One parameterization that might be useful here is the values at the two end points and the derivative at the starting point. You should be able to work out an equation for the value at any point given these values (you can see something similar in my cubic splines worksheet, where I work out the derivations, over in the Mathcad collaboratory). And you should be able to work out the derivative at the end point, again given these three values. For the spline, you can assign an arbitrary value for the derivative at the first point. That will establish the value of the derivative at the second point and, by C1 continuity the derivative at the first point of the second quadratic. Thus the quadratic for the second interval is determined. You can continue this to get the quadratics for all the intervals. You are thus left with one degree of freedom, the initial derivative, and have to choose some criterion for deciding what it should be.
>What about matrix >inverses? Mathematically >lsolve(M,V)=M-1�V >(although lsolve is generally >faster and more accurate). >Can you use a built in matrix >inversion function?
Nope can't use inverse function, inv(A). The first project was done by hand--solving 2v2 system and 3x3 system--and then use it to get the generalized method to solve for any 2x2 or 3x3 system. Finding inverse using cofactor, using gause-jordan, and solving using elimination, and solving using Cramer's rule. It was painful to type out the determinant for 3v3 matrix. The solution process was quite primitive. We used single(x) and double(x) to measure the error. In C/C++ float and double were used.
>I gather that the splines you >are looking for are >interpolating splines. Some >thoughts on the quadratic:
Yep. What is so great about cubic spline? in matlab there are linear spline function and cubic spline function, but there is no quadratic spline function.
>You should be >able to work out an equation >for the value at any point >given these values (you can >see something similar in my >cubic splines worksheet, where >I work out the derivations, >over in the Mathcad >collaboratory). And you >should be able to work out the >derivative at the end point, >again given these three >values. For the spline, you >can assign an arbitrary value >for the derivative at the >first point.
It would be nice if you can direct me to the specific files that you are referring to. thanks.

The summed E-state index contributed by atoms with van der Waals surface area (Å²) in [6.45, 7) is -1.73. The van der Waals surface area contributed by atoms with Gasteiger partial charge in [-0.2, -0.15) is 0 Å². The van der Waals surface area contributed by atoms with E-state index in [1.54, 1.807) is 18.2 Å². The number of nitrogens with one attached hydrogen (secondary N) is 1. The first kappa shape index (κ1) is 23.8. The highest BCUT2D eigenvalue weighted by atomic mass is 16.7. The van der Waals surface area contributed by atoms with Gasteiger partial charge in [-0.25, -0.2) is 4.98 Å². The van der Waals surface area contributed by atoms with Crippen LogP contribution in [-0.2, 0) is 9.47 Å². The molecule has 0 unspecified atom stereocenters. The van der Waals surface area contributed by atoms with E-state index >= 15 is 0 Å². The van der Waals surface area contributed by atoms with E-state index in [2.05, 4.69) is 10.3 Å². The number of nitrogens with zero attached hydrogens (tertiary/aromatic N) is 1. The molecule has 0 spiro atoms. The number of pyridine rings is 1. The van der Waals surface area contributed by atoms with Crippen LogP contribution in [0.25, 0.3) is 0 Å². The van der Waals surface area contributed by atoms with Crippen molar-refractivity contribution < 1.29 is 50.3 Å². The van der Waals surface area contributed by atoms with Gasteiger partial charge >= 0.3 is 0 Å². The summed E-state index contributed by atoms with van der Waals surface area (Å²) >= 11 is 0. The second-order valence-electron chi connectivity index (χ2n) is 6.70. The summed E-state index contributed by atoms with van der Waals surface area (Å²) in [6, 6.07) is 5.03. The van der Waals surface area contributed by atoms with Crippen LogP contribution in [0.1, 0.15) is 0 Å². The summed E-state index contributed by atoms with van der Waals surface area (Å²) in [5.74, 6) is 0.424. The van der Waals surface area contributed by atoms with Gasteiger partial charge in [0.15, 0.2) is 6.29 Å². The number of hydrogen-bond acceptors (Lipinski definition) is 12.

>>Yep. What is so great about cubic spline? in matlab there are linear spline function and cubic spline function, but there is no quadratic spline function.<<
Not really much point to quadratic splines. You'll notice that Mathcad has the same -- a linear spline (linterp) and three cubic splines (and I have a further two of those). Most theoretical algorithms require C2 continuity, provided by cubic splines, whereas quadratic splines only provide C1 continuity. And because the equations involved turn out to be a tridiagonal system, it's almost as fast to do the cubic splines as the quadratic splines -- both will have a linear time for the precalculation. And since cubic splines have two spare degrees of freedom the arbitrary condition to resolve them can be symmetric on both ends -- much more elegant. Oh, and the cubic spline has a particularly elegant parameterization, where two values stored at each node (y and y'') provide the four parameters for each interval.
>>It would be nice if you can direct me to the specific files that you are referring to. thanks.<<
Just search the Mathcad collaboratory for cubic splines and my name. You should find the post. The base file name is "cubic splines.mcd", but there have been several versions so there will be a parenthesized version number (added by the collaboratory), and I don't remember how high that went. Or post in the collaboratory and I can try to find the relevant post. Links to posts don't work well across collaboratories.